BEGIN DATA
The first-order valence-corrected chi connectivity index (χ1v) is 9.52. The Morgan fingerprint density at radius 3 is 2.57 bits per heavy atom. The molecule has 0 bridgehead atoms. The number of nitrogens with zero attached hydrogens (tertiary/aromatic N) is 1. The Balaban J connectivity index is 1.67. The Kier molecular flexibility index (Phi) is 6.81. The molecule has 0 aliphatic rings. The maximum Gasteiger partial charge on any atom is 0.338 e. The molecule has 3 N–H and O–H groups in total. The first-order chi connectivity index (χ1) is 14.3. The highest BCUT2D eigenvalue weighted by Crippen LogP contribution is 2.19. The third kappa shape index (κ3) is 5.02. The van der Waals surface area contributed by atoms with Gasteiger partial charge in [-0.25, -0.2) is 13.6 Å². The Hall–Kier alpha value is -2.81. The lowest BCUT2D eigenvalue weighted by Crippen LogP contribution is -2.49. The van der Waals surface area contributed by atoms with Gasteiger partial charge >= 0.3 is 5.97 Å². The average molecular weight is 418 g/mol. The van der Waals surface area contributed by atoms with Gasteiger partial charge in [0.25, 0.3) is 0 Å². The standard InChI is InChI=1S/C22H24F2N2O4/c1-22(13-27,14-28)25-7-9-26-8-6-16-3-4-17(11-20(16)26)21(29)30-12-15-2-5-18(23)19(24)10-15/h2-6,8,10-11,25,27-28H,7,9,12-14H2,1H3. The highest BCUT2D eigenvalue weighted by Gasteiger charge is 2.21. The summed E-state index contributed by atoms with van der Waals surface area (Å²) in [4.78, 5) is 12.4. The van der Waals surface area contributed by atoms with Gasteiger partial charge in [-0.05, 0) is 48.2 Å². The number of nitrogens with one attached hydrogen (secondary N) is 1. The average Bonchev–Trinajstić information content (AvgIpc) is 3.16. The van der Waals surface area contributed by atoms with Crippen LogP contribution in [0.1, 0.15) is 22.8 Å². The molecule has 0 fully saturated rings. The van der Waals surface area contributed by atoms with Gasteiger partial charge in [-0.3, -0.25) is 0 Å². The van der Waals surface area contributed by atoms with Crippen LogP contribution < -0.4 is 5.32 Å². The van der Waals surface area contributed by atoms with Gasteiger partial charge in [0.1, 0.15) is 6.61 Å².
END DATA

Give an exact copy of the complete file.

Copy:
The first-order valence-corrected chi connectivity index (χ1v) is 9.52. The Morgan fingerprint density at radius 3 is 2.57 bits per heavy atom. The molecule has 0 bridgehead atoms. The number of nitrogens with zero attached hydrogens (tertiary/aromatic N) is 1. The Balaban J connectivity index is 1.67. The Kier molecular flexibility index (Phi) is 6.81. The molecule has 0 aliphatic rings. The maximum Gasteiger partial charge on any atom is 0.338 e. The molecule has 3 N–H and O–H groups in total. The first-order chi connectivity index (χ1) is 14.3. The highest BCUT2D eigenvalue weighted by Crippen LogP contribution is 2.19. The third kappa shape index (κ3) is 5.02. The van der Waals surface area contributed by atoms with Gasteiger partial charge in [-0.25, -0.2) is 13.6 Å². The Hall–Kier alpha value is -2.81. The lowest BCUT2D eigenvalue weighted by Crippen LogP contribution is -2.49. The van der Waals surface area contributed by atoms with Gasteiger partial charge >= 0.3 is 5.97 Å². The average molecular weight is 418 g/mol. The van der Waals surface area contributed by atoms with Gasteiger partial charge in [0.25, 0.3) is 0 Å². The standard InChI is InChI=1S/C22H24F2N2O4/c1-22(13-27,14-28)25-7-9-26-8-6-16-3-4-17(11-20(16)26)21(29)30-12-15-2-5-18(23)19(24)10-15/h2-6,8,10-11,25,27-28H,7,9,12-14H2,1H3. The highest BCUT2D eigenvalue weighted by Gasteiger charge is 2.21. The summed E-state index contributed by atoms with van der Waals surface area (Å²) in [4.78, 5) is 12.4. The van der Waals surface area contributed by atoms with Gasteiger partial charge in [-0.05, 0) is 48.2 Å². The number of nitrogens with one attached hydrogen (secondary N) is 1. The average Bonchev–Trinajstić information content (AvgIpc) is 3.16. The van der Waals surface area contributed by atoms with Crippen LogP contribution in [0.1, 0.15) is 22.8 Å². The molecule has 0 fully saturated rings. The van der Waals surface area contributed by atoms with Gasteiger partial charge in [-0.3, -0.25) is 0 Å². The van der Waals surface area contributed by atoms with Crippen LogP contribution < -0.4 is 5.32 Å². The van der Waals surface area contributed by atoms with Gasteiger partial charge in [0.1, 0.15) is 6.61 Å².